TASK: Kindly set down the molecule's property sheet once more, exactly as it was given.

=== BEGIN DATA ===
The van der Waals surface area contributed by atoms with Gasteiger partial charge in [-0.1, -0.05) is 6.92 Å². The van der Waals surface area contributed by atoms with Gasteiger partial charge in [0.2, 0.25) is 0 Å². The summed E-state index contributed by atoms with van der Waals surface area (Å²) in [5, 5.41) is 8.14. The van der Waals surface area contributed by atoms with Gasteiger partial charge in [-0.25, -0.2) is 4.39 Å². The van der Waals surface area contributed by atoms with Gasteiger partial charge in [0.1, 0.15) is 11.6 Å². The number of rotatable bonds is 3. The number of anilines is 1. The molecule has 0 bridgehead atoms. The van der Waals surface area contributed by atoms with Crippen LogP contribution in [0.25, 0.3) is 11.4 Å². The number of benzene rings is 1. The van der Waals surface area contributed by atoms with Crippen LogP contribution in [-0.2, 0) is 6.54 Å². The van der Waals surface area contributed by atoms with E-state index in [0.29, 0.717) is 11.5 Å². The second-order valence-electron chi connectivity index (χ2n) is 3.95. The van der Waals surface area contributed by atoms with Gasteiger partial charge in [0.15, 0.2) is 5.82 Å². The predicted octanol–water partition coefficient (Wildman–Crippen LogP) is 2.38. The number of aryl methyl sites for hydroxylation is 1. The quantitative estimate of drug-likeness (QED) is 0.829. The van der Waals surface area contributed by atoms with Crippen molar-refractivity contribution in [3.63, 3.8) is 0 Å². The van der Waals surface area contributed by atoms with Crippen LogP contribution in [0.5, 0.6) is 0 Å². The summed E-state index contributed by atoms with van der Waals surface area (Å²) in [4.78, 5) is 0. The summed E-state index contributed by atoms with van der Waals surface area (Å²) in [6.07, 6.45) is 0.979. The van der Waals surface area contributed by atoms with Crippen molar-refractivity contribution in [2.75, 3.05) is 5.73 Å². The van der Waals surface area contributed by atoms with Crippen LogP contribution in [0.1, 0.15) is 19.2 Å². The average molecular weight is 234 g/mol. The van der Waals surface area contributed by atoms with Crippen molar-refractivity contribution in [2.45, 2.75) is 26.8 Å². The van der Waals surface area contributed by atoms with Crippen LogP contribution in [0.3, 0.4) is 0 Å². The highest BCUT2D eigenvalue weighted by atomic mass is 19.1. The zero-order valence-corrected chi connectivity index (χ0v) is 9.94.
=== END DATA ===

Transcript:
The van der Waals surface area contributed by atoms with Gasteiger partial charge in [-0.1, -0.05) is 6.92 Å². The van der Waals surface area contributed by atoms with Gasteiger partial charge in [0.2, 0.25) is 0 Å². The summed E-state index contributed by atoms with van der Waals surface area (Å²) in [5, 5.41) is 8.14. The van der Waals surface area contributed by atoms with Gasteiger partial charge in [-0.25, -0.2) is 4.39 Å². The van der Waals surface area contributed by atoms with Gasteiger partial charge in [0.1, 0.15) is 11.6 Å². The number of rotatable bonds is 3. The number of anilines is 1. The molecule has 0 bridgehead atoms. The van der Waals surface area contributed by atoms with Crippen LogP contribution in [0.25, 0.3) is 11.4 Å². The number of benzene rings is 1. The van der Waals surface area contributed by atoms with Crippen LogP contribution in [-0.2, 0) is 6.54 Å². The van der Waals surface area contributed by atoms with E-state index in [0.29, 0.717) is 11.5 Å². The second-order valence-electron chi connectivity index (χ2n) is 3.95. The van der Waals surface area contributed by atoms with Gasteiger partial charge in [0.15, 0.2) is 5.82 Å². The predicted octanol–water partition coefficient (Wildman–Crippen LogP) is 2.38. The number of aryl methyl sites for hydroxylation is 1. The quantitative estimate of drug-likeness (QED) is 0.829. The van der Waals surface area contributed by atoms with Crippen molar-refractivity contribution in [3.63, 3.8) is 0 Å². The van der Waals surface area contributed by atoms with Crippen LogP contribution in [0.5, 0.6) is 0 Å². The summed E-state index contributed by atoms with van der Waals surface area (Å²) in [4.78, 5) is 0. The summed E-state index contributed by atoms with van der Waals surface area (Å²) in [6.07, 6.45) is 0.979. The van der Waals surface area contributed by atoms with Crippen molar-refractivity contribution in [2.75, 3.05) is 5.73 Å². The van der Waals surface area contributed by atoms with Crippen LogP contribution in [0.1, 0.15) is 19.2 Å². The average molecular weight is 234 g/mol. The van der Waals surface area contributed by atoms with Crippen molar-refractivity contribution in [2.45, 2.75) is 26.8 Å². The van der Waals surface area contributed by atoms with Crippen LogP contribution in [0.3, 0.4) is 0 Å². The highest BCUT2D eigenvalue weighted by atomic mass is 19.1. The zero-order valence-corrected chi connectivity index (χ0v) is 9.94.